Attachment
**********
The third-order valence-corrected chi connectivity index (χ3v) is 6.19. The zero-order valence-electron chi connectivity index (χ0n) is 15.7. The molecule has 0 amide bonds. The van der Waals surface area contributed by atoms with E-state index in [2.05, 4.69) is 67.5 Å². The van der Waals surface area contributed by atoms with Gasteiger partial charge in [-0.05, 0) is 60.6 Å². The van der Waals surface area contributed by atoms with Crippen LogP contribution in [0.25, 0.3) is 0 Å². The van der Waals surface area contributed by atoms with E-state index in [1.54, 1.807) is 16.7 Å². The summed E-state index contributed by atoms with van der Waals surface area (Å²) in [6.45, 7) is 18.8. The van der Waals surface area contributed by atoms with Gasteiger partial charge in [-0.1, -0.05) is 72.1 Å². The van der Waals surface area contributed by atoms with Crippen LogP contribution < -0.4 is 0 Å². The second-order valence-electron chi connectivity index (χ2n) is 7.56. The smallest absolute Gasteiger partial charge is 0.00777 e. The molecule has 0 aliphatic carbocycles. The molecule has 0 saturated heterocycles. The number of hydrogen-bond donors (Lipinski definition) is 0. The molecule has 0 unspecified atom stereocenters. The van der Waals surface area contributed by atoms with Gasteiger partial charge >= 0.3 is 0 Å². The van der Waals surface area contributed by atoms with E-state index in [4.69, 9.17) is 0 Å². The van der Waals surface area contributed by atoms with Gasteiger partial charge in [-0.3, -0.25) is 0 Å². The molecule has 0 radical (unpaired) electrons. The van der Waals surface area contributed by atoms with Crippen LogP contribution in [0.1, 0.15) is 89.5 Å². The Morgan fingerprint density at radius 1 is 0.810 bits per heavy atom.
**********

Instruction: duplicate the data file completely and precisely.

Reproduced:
The third-order valence-corrected chi connectivity index (χ3v) is 6.19. The zero-order valence-electron chi connectivity index (χ0n) is 15.7. The molecule has 0 amide bonds. The van der Waals surface area contributed by atoms with E-state index in [2.05, 4.69) is 67.5 Å². The van der Waals surface area contributed by atoms with Gasteiger partial charge in [-0.05, 0) is 60.6 Å². The van der Waals surface area contributed by atoms with Crippen LogP contribution in [0.25, 0.3) is 0 Å². The van der Waals surface area contributed by atoms with E-state index in [1.54, 1.807) is 16.7 Å². The summed E-state index contributed by atoms with van der Waals surface area (Å²) in [6.45, 7) is 18.8. The van der Waals surface area contributed by atoms with Gasteiger partial charge in [-0.1, -0.05) is 72.1 Å². The van der Waals surface area contributed by atoms with Crippen LogP contribution < -0.4 is 0 Å². The second-order valence-electron chi connectivity index (χ2n) is 7.56. The smallest absolute Gasteiger partial charge is 0.00777 e. The molecule has 0 aliphatic carbocycles. The molecule has 0 saturated heterocycles. The number of hydrogen-bond donors (Lipinski definition) is 0. The molecule has 0 unspecified atom stereocenters. The van der Waals surface area contributed by atoms with Gasteiger partial charge >= 0.3 is 0 Å². The van der Waals surface area contributed by atoms with E-state index in [4.69, 9.17) is 0 Å². The van der Waals surface area contributed by atoms with Gasteiger partial charge in [-0.3, -0.25) is 0 Å². The molecule has 0 radical (unpaired) electrons. The van der Waals surface area contributed by atoms with Crippen LogP contribution in [0.1, 0.15) is 89.5 Å². The Morgan fingerprint density at radius 1 is 0.810 bits per heavy atom.